Kentucky Republican ripped for driving sex assault victim to tears with 'shameful' comments during hearing
Kentucky State Sen. Dan Seum -- (KY.gov)

Democratic lawmakers in Kentucky are demanding that a Republican state senator apologize to a sexual assault survivor for driving her to tears after dismissing her testimony about her rape.


According to the Courier-Journal, Senate majority caucus Chairman Dan Seum (R) listened to victims of sexual assault testifying in support of a bill that would require suspects arrested for felonies to provide DNA samples.

According to the Louisville Republican the bill will only lead to an unnecessary "intrusion."

"I understand your pain," Seum told sexual assault survivor Michelle Kuiper and two other people who testified -- including a mother whose daughter was raped and murdered. "But I can tell you I have eight children and 21 grandkids, that over the years this government through its intrusion has done more damage to me than all those criminals out there ever did."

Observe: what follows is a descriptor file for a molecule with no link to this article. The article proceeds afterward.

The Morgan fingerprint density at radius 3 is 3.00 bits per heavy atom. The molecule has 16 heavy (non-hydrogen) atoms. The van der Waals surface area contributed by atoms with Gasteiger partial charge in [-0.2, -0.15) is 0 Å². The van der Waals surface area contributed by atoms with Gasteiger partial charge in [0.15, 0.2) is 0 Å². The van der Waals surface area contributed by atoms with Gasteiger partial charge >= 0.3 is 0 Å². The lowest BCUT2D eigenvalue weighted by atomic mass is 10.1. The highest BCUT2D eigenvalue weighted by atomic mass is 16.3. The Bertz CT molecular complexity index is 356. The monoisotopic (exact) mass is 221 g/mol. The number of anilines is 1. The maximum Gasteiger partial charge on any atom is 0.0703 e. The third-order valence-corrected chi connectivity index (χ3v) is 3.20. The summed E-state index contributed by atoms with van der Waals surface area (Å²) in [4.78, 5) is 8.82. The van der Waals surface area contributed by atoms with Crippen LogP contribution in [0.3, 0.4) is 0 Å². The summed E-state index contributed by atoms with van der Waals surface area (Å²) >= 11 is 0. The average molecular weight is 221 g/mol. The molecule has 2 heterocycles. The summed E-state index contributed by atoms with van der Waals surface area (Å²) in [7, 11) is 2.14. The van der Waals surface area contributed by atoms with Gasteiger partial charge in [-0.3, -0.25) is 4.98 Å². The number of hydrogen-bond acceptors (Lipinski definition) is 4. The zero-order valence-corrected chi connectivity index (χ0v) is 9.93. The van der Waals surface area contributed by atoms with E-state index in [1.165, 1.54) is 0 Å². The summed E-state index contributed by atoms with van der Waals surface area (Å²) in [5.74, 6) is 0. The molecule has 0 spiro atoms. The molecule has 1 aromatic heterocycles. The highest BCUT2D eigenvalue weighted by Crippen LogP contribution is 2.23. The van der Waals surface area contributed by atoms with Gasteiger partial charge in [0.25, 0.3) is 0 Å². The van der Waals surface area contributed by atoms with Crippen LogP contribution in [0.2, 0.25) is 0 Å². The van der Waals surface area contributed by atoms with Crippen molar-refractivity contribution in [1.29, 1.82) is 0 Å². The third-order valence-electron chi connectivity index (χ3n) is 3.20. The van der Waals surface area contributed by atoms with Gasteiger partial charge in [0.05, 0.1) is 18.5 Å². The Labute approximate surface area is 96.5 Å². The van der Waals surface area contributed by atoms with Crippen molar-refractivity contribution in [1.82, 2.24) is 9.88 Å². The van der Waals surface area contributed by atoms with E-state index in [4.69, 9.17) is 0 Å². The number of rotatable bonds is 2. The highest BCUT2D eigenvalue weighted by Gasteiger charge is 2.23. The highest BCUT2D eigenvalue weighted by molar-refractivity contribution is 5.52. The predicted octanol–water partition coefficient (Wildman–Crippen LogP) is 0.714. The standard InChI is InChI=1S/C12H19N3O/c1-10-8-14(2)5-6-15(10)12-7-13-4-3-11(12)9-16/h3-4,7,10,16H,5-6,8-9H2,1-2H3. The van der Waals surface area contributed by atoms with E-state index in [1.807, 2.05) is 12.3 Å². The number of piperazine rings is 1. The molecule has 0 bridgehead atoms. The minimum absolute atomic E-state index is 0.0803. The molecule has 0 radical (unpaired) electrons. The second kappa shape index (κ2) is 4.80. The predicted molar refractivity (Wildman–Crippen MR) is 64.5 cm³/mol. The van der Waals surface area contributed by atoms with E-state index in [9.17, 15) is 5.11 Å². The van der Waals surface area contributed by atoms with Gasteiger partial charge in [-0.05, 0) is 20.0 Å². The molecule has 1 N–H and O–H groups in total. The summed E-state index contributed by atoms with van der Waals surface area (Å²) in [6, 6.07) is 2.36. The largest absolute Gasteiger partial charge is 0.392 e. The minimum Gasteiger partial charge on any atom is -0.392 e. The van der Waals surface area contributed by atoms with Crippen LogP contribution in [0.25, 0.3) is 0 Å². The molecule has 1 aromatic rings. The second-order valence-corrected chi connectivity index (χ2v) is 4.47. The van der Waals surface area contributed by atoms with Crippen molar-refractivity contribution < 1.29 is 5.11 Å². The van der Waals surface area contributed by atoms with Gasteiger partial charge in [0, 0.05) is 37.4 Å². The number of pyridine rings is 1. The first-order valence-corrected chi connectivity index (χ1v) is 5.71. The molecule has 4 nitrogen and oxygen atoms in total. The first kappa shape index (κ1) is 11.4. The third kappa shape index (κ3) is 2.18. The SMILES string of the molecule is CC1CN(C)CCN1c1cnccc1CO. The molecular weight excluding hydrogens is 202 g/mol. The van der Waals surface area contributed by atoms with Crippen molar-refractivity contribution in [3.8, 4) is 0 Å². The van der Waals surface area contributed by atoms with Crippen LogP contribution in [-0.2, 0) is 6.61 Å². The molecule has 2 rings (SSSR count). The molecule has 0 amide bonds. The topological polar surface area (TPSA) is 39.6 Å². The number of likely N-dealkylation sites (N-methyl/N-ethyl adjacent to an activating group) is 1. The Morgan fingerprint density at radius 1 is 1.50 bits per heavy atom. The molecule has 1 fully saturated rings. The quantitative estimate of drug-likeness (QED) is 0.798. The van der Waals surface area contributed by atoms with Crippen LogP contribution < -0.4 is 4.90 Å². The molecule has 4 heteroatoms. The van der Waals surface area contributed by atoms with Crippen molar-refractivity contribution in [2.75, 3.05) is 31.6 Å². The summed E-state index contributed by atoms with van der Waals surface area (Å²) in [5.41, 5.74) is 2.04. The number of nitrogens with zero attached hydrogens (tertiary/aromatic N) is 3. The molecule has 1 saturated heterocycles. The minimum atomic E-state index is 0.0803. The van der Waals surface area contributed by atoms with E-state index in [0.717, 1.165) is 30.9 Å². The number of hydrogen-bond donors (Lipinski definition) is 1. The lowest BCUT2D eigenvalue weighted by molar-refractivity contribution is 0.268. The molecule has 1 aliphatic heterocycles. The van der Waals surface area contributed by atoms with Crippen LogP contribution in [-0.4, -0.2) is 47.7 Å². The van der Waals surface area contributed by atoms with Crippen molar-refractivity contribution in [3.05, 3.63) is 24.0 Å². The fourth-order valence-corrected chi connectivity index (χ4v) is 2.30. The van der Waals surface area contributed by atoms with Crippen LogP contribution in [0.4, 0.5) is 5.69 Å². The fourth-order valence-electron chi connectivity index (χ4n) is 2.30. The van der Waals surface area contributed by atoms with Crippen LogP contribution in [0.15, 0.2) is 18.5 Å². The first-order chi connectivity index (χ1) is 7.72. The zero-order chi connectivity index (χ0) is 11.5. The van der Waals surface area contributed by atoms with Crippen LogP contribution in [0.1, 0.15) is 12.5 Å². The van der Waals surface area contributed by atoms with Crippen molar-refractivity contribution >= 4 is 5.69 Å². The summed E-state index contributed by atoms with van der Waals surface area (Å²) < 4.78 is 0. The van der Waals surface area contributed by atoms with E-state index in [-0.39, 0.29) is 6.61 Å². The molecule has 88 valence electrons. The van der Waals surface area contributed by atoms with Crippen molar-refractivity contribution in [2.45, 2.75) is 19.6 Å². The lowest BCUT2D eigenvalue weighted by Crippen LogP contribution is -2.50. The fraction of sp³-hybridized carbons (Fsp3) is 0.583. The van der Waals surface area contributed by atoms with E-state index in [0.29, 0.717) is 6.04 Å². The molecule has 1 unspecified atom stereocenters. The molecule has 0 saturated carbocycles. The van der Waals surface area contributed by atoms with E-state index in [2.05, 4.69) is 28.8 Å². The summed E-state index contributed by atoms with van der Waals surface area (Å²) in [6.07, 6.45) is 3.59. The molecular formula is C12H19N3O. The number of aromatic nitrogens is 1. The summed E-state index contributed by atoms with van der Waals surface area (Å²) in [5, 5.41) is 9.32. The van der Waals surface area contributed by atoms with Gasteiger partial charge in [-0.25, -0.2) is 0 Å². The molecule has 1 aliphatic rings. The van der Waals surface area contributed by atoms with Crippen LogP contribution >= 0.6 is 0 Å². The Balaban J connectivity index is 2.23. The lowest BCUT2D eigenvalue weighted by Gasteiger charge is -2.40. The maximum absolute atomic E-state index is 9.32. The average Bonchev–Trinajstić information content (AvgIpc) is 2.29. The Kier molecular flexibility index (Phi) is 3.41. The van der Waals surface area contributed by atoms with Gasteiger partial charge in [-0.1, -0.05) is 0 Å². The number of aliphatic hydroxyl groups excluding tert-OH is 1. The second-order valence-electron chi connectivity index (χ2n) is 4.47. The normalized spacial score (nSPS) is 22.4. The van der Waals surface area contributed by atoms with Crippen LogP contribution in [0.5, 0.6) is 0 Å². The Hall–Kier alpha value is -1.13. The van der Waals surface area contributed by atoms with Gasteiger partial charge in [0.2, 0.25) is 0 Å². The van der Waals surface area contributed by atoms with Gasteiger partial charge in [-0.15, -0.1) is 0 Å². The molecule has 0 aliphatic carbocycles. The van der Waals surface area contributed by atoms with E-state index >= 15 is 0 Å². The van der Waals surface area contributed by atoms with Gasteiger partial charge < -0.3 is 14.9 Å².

Seum did not elaborate on his personal "damage," but Democrats were quick to call his comments "shameful."

"A rape victim brave enough to step forward and share her personal story of a heinous crime should not get a lecture," state state Rep. Sannie Overly, chair of the Kentucky Democratic Party. "He should apologize to these people and all Kentucky women who have experienced this horrific crime."

Kuiper explained that she was the victim of a sexual assault as a college student in 1994, and that her assailant went on to attack other women. According to her testimony, had his DNA sample been collected when he was arrested for a previous crime, those other women might have been spared

Addressing Seum's comments, she said they left her in tears.

"I was shaken and felt sick after his comments," Kuiper said in a statement. "Basically, he had told us he had suffered worse crimes than us."

She added that unless, " Seum or someone in his family has undergone any of those experiences," he should support the bill.

The bill eventually passed, 6-4, with Seum voting against it.